In the window stands a mannequin wearing Little Red Riding Hood lingerie. Boxes display sets of bad teeth, slashed-wrist and -throat effects, and a sheet of whip scars that particularly ghoulish revelers can apply to their backs before hitting the party circuit. Inside, alien and monster masks hang from the ceiling, including an “open-wide people eater” with a huge mouth and teeth, and a Satan whose holographic eye contains a blood-red skull. Angel wings made from genuine feathers, psychedelic beehive wigs, dismembered arm gags, bleeding-finger candles–the city will lose a precious resource of the weird, wonderful, and grotesque when the Drum closes its doors after more than 40 years.

“Retail’s a lot of work, a lot of work,” says Carmen Contreras, who co-owns the shop near Clark and Foster with her husband, Rafael. “We would have passed it on to our children, but one’s a hairdresser and one’s a cop. And with all the strange stuff we have, this isn’t the kind of place that just anyone can buy and take over.”

When the Contrerases bought the Drum in 1958, it was a gift store and art gallery near the corner of Lincoln and Belmont. Angelo Migliacco, the original owner, was obsessed with the French military, displaying toy soldiers, statues, and drums; the Contrerases still have two life-size soldier dolls standing guard along the inside of the shop’s entrance. Originally they tried to focus on the gallery side of the business, but the recession of the late 50s forced them to expand their inventory in hopes of attracting a broader array of customers. They filled their 7,000 square feet with greeting cards, crystal, and oddities like a bronze satire of Rodin’s “The Thinker,” featuring a monkey sitting atop a stack of books and contemplating a human skull.

“We started selling costumes in 1970,” says Carmen, “after our daughter started doing a lot of school plays and we realized that there was a good market out there for costumes year-round. I always liked to sew, so I started cranking out costumes.” Eventually they began purchasing outfits from suppliers; rising rents drove them north to Andersonville in 1993, but their two-story, 3,500-square-foot space is still the second largest costume shop in the city. At Halloween a lot of people ask for Dracula capes and nuns’ habits, but the Contrerases also offer more outlandish costumes like “Moon Over Hawaii,” a hula skirt, bikini, and lei for men, complete with a gigantic plastic butt to flash at people.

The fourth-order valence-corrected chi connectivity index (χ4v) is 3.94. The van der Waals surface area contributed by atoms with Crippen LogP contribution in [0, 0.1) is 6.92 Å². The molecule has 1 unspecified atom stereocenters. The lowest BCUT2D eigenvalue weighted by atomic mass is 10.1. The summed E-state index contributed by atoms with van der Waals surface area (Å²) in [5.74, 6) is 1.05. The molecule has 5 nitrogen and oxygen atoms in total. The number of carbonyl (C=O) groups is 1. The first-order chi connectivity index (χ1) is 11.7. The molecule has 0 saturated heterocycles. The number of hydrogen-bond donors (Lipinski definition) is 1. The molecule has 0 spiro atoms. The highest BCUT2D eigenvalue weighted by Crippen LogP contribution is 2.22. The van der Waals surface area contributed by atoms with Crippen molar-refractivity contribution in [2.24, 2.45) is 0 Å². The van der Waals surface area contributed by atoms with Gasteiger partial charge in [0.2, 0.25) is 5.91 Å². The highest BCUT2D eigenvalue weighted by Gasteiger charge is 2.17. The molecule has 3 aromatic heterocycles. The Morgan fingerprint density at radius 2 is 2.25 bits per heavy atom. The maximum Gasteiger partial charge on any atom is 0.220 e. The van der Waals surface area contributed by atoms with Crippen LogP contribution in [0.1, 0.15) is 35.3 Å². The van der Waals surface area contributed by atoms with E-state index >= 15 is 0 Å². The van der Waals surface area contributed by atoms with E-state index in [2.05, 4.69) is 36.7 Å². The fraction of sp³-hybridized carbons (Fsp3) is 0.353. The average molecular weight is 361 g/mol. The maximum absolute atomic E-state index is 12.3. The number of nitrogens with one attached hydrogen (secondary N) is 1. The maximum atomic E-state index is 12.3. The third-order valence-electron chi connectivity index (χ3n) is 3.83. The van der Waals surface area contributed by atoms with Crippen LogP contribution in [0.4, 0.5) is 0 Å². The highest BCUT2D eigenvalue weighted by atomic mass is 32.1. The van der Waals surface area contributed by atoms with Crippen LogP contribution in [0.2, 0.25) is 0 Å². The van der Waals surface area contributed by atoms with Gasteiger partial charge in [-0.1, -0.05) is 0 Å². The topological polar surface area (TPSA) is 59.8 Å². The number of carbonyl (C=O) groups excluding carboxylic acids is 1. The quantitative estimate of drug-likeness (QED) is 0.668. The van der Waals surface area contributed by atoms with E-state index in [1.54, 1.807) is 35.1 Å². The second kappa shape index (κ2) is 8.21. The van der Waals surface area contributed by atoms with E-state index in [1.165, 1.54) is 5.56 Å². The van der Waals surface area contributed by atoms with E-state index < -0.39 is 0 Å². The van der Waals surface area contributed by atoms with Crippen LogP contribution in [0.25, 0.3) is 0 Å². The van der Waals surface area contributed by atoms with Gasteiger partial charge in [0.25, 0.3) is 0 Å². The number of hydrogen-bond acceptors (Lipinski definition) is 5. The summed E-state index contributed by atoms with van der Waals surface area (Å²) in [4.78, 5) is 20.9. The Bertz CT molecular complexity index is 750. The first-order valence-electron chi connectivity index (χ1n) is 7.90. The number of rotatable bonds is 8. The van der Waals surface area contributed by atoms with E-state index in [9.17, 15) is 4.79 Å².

“Through the years we’ve catered to whoever walked in, whether rich or poor, black or Hispanic, gay or straight,” she says. “I don’t think we’ve ever had anyone who was prejudiced working for us, and we’d hate to pass this on to somebody else, because we have a reputation. It’s hard to find someone we can be sure will cater to everybody.”

Rafael Contreras says he wants their stock to live on around town. “We’re going to make sure theater groups get a good shot at this stuff with special discounts,” he says. “This is the perfect time to stock up for Mardi Gras. We’ve weathered every recession that’s come by in the last 40 years, but we’ve never taken a real vacation together because we’re open seven days a week. We’ve decided it’s time to enjoy our lives now.”

The Drum Gift Shoppe will close on December 31–or as soon as it liquidates its stock. The store, located at 5216 N. Clark, is open 10:30 to 9 Monday through Friday, 10:30 to 6 Saturday, and 11:30 to 5 Sunday; call 773-769-5551. –Carl Kozlowski

Art accompanying story in printed newspaper (not available in this archive): masks and Carmen and Rafael Contrreras photos by Nathan Mandell.